Glaucoma - Symptoms 

Symptoms of glaucoma 

The Tokkels: eye health

Changes that occur to our vision are often linked to getting older, which is why people over 40 should have an eye test every two years. In this animation a Tokkel learns a simple lesson about preventing glaucoma.

Media last reviewed: 13/06/2014

Next review due: 13/06/2016

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Symptoms of the different types of glaucoma are explained below.

There are four main types of glaucoma:

  • chronic open-angle glaucoma – the most common type which often has few symptoms
  • acute angle-closure glaucoma – which often has severe symptoms
  • secondary glaucoma – caused by other conditions or eye treatments
  • developmental glaucoma – a rare condition affecting young babies

Chronic open-angle glaucoma

In cases of chronic glaucoma, there are usually no noticeable symptoms because the condition develops very slowly. People don't often realise their sight is being damaged because the first part of the eye to be affected is the outer field of vision (peripheral vision). Vision is lost from the outer rim of the eye, slowly working inwards towards the centre.

Changes in vision are often linked to getting older, which is why it is so important to have your eyes checked regularly. You should have an eye test at least every two years, or more frequently if your optometrist (healthcare professional who tests sight) recommends it.

Acute angle-closure glaucoma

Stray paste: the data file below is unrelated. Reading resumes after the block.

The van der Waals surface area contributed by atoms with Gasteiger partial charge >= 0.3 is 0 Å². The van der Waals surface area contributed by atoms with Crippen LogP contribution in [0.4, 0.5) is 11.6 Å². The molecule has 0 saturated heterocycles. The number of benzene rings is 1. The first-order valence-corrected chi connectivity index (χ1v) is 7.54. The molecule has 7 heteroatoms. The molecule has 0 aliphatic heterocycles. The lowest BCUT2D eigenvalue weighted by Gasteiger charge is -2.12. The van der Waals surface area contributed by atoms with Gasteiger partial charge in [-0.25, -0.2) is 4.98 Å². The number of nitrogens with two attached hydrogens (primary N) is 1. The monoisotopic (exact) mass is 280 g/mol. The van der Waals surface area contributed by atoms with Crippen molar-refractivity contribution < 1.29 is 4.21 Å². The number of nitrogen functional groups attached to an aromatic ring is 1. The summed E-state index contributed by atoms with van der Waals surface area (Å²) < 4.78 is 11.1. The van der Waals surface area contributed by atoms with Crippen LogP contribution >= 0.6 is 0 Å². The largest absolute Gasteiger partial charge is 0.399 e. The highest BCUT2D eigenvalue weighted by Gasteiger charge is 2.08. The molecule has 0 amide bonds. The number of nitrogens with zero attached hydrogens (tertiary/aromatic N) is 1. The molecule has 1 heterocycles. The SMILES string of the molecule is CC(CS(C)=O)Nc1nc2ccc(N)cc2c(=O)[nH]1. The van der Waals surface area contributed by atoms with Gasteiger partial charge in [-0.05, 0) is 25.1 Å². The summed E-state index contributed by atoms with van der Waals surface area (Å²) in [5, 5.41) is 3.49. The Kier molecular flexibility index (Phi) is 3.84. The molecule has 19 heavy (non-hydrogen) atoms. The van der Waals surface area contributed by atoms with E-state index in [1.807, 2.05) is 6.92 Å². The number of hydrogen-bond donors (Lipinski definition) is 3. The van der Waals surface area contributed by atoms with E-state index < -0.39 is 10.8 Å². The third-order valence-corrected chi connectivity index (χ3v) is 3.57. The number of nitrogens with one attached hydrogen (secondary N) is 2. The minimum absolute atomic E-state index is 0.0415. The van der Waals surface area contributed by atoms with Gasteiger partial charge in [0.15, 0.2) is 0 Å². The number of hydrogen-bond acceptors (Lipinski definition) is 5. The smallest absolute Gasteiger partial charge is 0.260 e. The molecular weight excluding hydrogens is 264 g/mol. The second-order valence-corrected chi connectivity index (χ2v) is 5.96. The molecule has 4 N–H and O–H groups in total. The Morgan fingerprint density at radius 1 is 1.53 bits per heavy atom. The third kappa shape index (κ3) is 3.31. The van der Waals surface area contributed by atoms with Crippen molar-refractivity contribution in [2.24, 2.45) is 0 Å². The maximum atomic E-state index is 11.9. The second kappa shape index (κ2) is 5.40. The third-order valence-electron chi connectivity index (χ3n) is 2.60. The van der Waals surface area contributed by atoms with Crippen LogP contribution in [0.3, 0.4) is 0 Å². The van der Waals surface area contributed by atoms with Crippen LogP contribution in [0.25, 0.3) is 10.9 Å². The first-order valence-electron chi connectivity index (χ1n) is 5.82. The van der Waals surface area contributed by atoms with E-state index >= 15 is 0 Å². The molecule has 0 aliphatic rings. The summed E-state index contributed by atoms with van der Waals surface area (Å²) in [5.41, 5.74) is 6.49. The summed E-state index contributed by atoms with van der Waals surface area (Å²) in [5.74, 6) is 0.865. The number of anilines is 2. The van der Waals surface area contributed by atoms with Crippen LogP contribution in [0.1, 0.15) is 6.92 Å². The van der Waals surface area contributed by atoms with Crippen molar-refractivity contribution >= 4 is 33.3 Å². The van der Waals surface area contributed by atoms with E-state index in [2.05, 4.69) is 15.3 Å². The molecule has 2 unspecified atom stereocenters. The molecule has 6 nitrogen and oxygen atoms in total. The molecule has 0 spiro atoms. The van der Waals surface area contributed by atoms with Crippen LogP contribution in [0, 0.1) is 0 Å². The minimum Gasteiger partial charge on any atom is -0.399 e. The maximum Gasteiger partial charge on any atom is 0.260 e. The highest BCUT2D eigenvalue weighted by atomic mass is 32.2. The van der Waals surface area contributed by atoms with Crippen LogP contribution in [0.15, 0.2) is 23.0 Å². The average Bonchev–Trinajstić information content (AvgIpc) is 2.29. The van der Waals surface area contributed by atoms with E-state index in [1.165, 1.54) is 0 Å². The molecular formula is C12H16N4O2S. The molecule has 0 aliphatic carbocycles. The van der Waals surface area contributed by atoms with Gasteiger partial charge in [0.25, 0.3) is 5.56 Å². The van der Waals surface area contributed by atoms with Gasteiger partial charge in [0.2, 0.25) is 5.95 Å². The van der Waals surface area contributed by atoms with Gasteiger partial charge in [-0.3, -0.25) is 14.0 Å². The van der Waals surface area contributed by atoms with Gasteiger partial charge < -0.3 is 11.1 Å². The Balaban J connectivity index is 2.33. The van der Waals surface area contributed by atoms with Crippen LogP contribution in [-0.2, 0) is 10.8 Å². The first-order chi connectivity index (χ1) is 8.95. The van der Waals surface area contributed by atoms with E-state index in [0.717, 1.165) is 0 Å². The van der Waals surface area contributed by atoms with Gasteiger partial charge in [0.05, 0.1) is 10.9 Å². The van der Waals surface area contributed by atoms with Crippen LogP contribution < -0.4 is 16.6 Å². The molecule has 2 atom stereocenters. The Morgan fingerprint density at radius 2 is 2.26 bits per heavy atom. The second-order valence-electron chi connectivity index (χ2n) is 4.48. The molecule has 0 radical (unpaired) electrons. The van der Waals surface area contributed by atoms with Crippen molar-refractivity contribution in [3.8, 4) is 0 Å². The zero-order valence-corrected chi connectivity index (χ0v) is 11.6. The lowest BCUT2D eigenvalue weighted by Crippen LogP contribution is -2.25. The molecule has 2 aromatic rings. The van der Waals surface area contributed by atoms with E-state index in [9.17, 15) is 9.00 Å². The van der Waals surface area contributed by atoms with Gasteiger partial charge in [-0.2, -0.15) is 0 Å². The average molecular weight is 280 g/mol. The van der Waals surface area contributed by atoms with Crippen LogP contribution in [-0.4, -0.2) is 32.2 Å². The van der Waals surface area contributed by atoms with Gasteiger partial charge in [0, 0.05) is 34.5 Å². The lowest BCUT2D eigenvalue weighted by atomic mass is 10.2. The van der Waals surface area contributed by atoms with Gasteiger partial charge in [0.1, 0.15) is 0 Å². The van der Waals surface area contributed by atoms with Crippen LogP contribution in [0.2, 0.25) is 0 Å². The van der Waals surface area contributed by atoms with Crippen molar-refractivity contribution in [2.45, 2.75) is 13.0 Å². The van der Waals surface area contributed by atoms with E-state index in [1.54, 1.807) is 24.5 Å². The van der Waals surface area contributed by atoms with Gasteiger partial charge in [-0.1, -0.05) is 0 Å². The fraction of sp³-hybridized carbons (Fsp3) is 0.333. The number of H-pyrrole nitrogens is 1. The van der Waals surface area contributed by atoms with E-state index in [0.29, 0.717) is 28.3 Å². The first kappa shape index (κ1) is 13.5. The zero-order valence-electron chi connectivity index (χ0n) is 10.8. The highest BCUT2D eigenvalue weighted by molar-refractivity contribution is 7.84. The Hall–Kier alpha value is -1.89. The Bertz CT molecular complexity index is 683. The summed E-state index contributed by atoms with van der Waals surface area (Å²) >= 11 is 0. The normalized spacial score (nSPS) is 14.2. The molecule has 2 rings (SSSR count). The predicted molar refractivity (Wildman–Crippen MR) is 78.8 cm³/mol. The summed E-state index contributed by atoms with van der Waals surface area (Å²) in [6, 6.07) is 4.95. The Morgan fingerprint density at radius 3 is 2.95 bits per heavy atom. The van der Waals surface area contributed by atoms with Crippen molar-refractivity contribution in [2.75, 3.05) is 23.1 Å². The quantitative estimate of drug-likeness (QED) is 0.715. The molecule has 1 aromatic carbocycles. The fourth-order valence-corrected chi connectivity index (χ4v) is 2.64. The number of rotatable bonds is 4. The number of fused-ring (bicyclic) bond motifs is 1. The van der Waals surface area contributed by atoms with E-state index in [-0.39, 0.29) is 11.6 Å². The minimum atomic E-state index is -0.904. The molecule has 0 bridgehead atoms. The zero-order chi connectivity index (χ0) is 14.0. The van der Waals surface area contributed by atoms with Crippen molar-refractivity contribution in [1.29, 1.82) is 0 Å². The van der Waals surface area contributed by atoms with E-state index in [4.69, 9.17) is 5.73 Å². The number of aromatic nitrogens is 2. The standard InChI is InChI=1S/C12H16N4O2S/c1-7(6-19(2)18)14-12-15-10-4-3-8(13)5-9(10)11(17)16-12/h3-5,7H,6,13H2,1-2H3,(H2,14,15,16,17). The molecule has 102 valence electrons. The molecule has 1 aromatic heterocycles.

Acute angle-closure glaucoma develops rapidly. Symptoms are often severe. They include:

  • intense pain
  • redness of the eye
  • headache
  • tender eye area
  • seeing halos or 'rainbow-like' rings around lights
  • misty vision
  • loss of vision in one or both eyes that progresses very quickly 

As a result of these symptoms, some people may also feel sick or be sick.

Symptoms of acute glaucoma are not constant. They can last for one or two hours before disappearing again. But each time the symptoms occur, your vision is damaged a little more.

It's important to contact your GP straight away if you have any of the above symptoms, because early treatment can prevent further damage occurring.

If you have symptoms outside your GP's normal working hours, visit your nearest accident and emergency (A&E) department. The healthcare professionals at A&E will relieve the pressure within your eye and treat any pain.

Secondary glaucoma

Secondary glaucoma is caused by other conditions, such as uveitis (inflammation of the middle layer of the eye). It can also be caused by eye injuries and certain treatments, such as medication or operations.

It's possible for the symptoms of glaucoma to be confused with the symptoms of the other condition. For example, uveitis often causes painful eyes and headaches.

However, the glaucoma may still cause misty vision and rings or halos around lights.

Developmental glaucoma

Recognising the symptoms of developmental glaucoma (also known as congenital glaucoma) can be difficult due to the young age of the baby or child.

However, your child may display symptoms, such as:

  • large eyes due to the pressure in the eyes causing them to expand
  • being sensitive to light (photophobia)
  • having a cloudy appearance to their eyes
  • having watery eyes
  • jerky movements of the eyes
  • having a squint, which is an eye condition that causes one of the eyes to turn inwards, outwards or upwards, while the other eye looks forward

If you notice any of these symptoms, visit your GP or optometrist as soon as possible.




Page last reviewed: 13/08/2014

Next review due: 13/08/2016

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The 1 comments posted are personal views. Any information they give has not been checked and may not be accurate.

Lidya said on 26 July 2012

let me know who the author. I want to make bibliography from my task.

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